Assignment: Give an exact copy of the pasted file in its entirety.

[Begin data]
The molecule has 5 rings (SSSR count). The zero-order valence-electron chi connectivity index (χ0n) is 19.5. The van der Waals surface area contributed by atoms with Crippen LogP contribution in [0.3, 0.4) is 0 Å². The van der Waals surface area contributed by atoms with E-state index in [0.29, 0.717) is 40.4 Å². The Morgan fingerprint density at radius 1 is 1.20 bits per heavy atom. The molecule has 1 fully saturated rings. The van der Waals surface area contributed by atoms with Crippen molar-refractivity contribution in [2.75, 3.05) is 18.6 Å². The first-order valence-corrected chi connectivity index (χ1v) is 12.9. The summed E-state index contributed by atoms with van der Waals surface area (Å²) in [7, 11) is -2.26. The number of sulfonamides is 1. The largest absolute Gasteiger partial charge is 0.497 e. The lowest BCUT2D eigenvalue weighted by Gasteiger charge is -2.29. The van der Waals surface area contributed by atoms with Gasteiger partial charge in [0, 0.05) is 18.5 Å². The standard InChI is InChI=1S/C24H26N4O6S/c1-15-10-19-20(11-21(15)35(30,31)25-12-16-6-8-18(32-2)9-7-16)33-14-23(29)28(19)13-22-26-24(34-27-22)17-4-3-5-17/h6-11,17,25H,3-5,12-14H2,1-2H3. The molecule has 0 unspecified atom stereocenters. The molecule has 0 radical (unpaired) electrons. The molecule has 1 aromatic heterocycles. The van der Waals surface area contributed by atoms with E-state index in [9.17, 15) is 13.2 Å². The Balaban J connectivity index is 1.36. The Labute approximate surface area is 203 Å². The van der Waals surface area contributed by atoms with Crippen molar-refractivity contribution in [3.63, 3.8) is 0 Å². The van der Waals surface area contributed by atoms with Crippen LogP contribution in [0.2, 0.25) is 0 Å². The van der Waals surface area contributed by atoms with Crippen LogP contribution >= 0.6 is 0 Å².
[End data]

The molecule has 5 rings (SSSR count). The zero-order valence-electron chi connectivity index (χ0n) is 19.5. The van der Waals surface area contributed by atoms with Crippen LogP contribution in [0.3, 0.4) is 0 Å². The van der Waals surface area contributed by atoms with E-state index in [0.29, 0.717) is 40.4 Å². The Morgan fingerprint density at radius 1 is 1.20 bits per heavy atom. The molecule has 1 fully saturated rings. The van der Waals surface area contributed by atoms with Crippen molar-refractivity contribution in [2.75, 3.05) is 18.6 Å². The first-order valence-corrected chi connectivity index (χ1v) is 12.9. The summed E-state index contributed by atoms with van der Waals surface area (Å²) in [7, 11) is -2.26. The number of sulfonamides is 1. The largest absolute Gasteiger partial charge is 0.497 e. The lowest BCUT2D eigenvalue weighted by Gasteiger charge is -2.29. The van der Waals surface area contributed by atoms with Gasteiger partial charge in [0, 0.05) is 18.5 Å². The standard InChI is InChI=1S/C24H26N4O6S/c1-15-10-19-20(11-21(15)35(30,31)25-12-16-6-8-18(32-2)9-7-16)33-14-23(29)28(19)13-22-26-24(34-27-22)17-4-3-5-17/h6-11,17,25H,3-5,12-14H2,1-2H3. The molecule has 0 unspecified atom stereocenters. The molecule has 0 radical (unpaired) electrons. The molecule has 1 aromatic heterocycles. The van der Waals surface area contributed by atoms with E-state index in [9.17, 15) is 13.2 Å². The Balaban J connectivity index is 1.36. The Labute approximate surface area is 203 Å². The van der Waals surface area contributed by atoms with Crippen molar-refractivity contribution in [3.63, 3.8) is 0 Å². The van der Waals surface area contributed by atoms with Crippen LogP contribution in [0.2, 0.25) is 0 Å². The van der Waals surface area contributed by atoms with Crippen LogP contribution >= 0.6 is 0 Å².